Abstract 10681: Prior Myocardial Infarction as a Risk Factor for in-Hospital Cardiovascular Outcomes: Analysis of National Registry of Myocardial Infarction 4 and 5
Background Patients with acute coronary syndromes are at continued risk for future cardiovascular (CV) events. However, in the setting of acute coronary syndromes, the relationship between prior myocardial infarction (MI) and subsequent in-hospital adverse CV outcomes has not been definitively established.
Methods We analyzed data from 232,927 hospitalized patients presenting with acute MI (AMI) between July 2002 and December 2006, enrolled in the National Registry of Myocardial Infarction (NRMI 4-5). Multivariable logistic regression models were developed to examine the association between prior history of MI and in-hospital all-cause mortality and recurrent MI, with adjustment for multiple risk factors including demographic characteristics, pre-arrival medications, comorbidities, and health status at presentation.
Results Among the 232,927 AMI patients studied, there were 57, 492 (35%) who had a history of prior MI. Patients with ST-segment elevation myocardial infarction (STEMI) represented 37% (86,761) of the total cohort studied. Reported use of pre-admission medications was higher in patients with a history of prior MI; yet, only 48% reported use of ACE inhibitors/ARBs, 51% for aspirin, 39% for beta blockers, and 33% for statins. In-hospital mortality was not significantly different in patients with and without a history of prior MI (adjusted odds ratio [OR] 1.01, 95% confidence interval [CI]: 0.97-1.06, p=0.58], despite differences in revascularization strategy for reperfusion-eligible patients. However, patients with prior MI had a small increase in risk of in-hospital recurrent MI compared to patients with no prior history (adjusted OR 1.18, 95% CI: 1.09-1.29, p< 0.001).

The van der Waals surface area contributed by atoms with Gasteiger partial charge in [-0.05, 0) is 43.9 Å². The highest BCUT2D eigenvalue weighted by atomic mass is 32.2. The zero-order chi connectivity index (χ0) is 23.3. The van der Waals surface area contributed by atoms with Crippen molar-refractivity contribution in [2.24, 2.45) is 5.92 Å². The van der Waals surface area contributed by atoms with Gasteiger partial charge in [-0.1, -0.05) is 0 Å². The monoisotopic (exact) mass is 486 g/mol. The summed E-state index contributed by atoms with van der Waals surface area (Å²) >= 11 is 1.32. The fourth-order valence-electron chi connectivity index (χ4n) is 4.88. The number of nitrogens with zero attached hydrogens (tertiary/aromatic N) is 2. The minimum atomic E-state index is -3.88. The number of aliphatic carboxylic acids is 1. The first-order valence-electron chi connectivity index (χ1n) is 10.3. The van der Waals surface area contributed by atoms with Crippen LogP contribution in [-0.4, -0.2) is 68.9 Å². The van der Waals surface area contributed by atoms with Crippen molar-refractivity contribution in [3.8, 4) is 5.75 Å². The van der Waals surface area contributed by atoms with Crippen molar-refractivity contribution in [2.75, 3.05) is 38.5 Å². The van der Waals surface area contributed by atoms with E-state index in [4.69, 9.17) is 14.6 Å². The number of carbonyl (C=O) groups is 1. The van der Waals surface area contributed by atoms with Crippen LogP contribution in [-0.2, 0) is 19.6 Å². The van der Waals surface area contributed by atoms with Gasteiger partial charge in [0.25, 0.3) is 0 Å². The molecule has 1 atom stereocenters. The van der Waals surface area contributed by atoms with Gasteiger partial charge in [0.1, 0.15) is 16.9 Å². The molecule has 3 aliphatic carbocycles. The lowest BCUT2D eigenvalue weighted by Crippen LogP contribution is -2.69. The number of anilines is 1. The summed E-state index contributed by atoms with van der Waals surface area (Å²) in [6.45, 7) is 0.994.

Conclusion History of prior MI did not significantly affect in-hospital mortality following admission for an AMI. However, the odds of a recurrent MI in-hospital were greater for patients with a prior history of MI than for those without such a history. Additional longitudinal analyses may further elucidate the role of previous MI in subsequent CV risk.
- © 2011 by American Heart Association, Inc.